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Students face difficulties with unemployment, COVID-19

While COVID-19 has affected everyone, college students are facing their own set of financial problems.

Most college students were unable to receive the stimulus checks mailed out from the White House due to specific requirements that had to be met, such as being an independent on tax forms and having a full time job. Luckily, through the CARES Act, students that were on Financial Aid once the pandemic hit were eligible to receive an extra $900. That’s a start, but when it comes to paying tuition, rent, and then considering gas, money and groceries, $900 is not enough.

“I’m one of those ‘working their way through college’ and I got children to feed on top of that,” said LaToya Ducksworth, a student at Jones College.

“Financial Aid helps me mostly, and we got that extra money on our account last semester, and I’m thankful. I got car payments and child care to worry about so anything helps me but even though I still got my job, my child care shut down for a few months because of coronavirus, so I had my baby to worry about. That was the scariest time, but it seems things are slowly getting back to normal,” said Ducksworth.

According to a New York Times article by Ann Carrns, the federal Labor Department clarified that “full-time students working part time may qualify for jobless benefits during the pandemic if they meet certain requirements.”

These requirements, that exist through the Pandemic Unemployment Assistance (PUA) program, refer to students who have contracted the coronavirus, are caring for someone who has the virus, and those who have lost work due to the pandemic.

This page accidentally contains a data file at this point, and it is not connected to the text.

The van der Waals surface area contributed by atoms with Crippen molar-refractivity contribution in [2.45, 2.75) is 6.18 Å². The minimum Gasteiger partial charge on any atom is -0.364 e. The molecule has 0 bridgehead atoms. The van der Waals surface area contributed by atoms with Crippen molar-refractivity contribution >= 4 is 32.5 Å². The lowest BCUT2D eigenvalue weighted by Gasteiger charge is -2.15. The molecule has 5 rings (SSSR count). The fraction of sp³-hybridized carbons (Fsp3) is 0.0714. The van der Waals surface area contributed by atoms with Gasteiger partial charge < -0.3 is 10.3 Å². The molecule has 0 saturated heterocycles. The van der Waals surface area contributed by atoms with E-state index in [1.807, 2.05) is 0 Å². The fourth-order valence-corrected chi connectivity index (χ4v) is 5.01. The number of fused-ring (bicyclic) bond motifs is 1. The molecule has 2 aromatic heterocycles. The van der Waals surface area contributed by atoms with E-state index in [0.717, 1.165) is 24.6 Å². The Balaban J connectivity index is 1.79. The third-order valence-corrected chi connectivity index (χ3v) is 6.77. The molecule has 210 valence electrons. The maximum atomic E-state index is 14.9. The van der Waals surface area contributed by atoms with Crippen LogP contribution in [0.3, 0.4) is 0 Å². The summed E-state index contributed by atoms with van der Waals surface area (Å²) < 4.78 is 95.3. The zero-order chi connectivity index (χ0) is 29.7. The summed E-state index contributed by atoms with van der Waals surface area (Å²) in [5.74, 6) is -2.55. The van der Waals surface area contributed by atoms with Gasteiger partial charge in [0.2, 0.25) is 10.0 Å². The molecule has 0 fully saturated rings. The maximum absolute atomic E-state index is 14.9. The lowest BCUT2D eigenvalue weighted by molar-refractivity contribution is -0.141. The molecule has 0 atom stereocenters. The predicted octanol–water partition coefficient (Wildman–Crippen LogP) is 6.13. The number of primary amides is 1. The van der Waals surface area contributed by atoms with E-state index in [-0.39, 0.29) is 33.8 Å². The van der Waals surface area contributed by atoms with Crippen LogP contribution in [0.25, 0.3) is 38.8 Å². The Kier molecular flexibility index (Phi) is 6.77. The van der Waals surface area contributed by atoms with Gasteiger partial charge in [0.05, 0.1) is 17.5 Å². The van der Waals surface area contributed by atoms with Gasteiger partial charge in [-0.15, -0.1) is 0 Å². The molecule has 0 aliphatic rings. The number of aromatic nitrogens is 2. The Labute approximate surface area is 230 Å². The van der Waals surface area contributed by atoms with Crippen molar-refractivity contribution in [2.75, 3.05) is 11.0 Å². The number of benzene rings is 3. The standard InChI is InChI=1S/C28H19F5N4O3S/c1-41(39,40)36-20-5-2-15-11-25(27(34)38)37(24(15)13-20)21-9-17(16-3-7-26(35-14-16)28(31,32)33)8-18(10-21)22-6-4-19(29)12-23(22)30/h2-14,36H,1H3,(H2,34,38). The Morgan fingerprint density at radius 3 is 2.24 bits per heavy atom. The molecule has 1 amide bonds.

The service industry seems to be the only demographic that has not completely shut down, though most all restaurants have had major restrictions and regulations such as no dining room seating and only carry out or delivery. Luckily, this leaves a small sliver of jobs open for students.

“I’m one of the lucky students who still has a job through Waitr, but most of my friends have not had this luxury,” said Olivia O’Neill, a sophomore at Jones College.

“I live in Hattiesburg and the majority of restaurants here have remained open for carry out and delivery. I feel very blessed to still be earning money and tips, but it’s a scary time because I’m having to come face-to-face with customers who may or may not have COVID-19. Thankfully food will always be a necessity, so I guess that makes companies like Door Dash and Waitr and Uber Eats ‘essential businesses,’” said O’Neill.

Though the Labor Department does not keep track of PUA claims by age, according to the Pew Research Center, more than a quarter of workers age 16-24 were without work in just May alone, and according to the Washington Post, over 1 million Americans filed jobless claims for 20 straight weeks.

Please visit the Mississippi Department of Employment Security to file an unemployment claim and to check eligibility at accessms.mdes.ms.gov or by calling 888-772-0061. For students looking for a job, please check websites like Indeed, Glassdoor and LinkdIn.

by Tori Ellis

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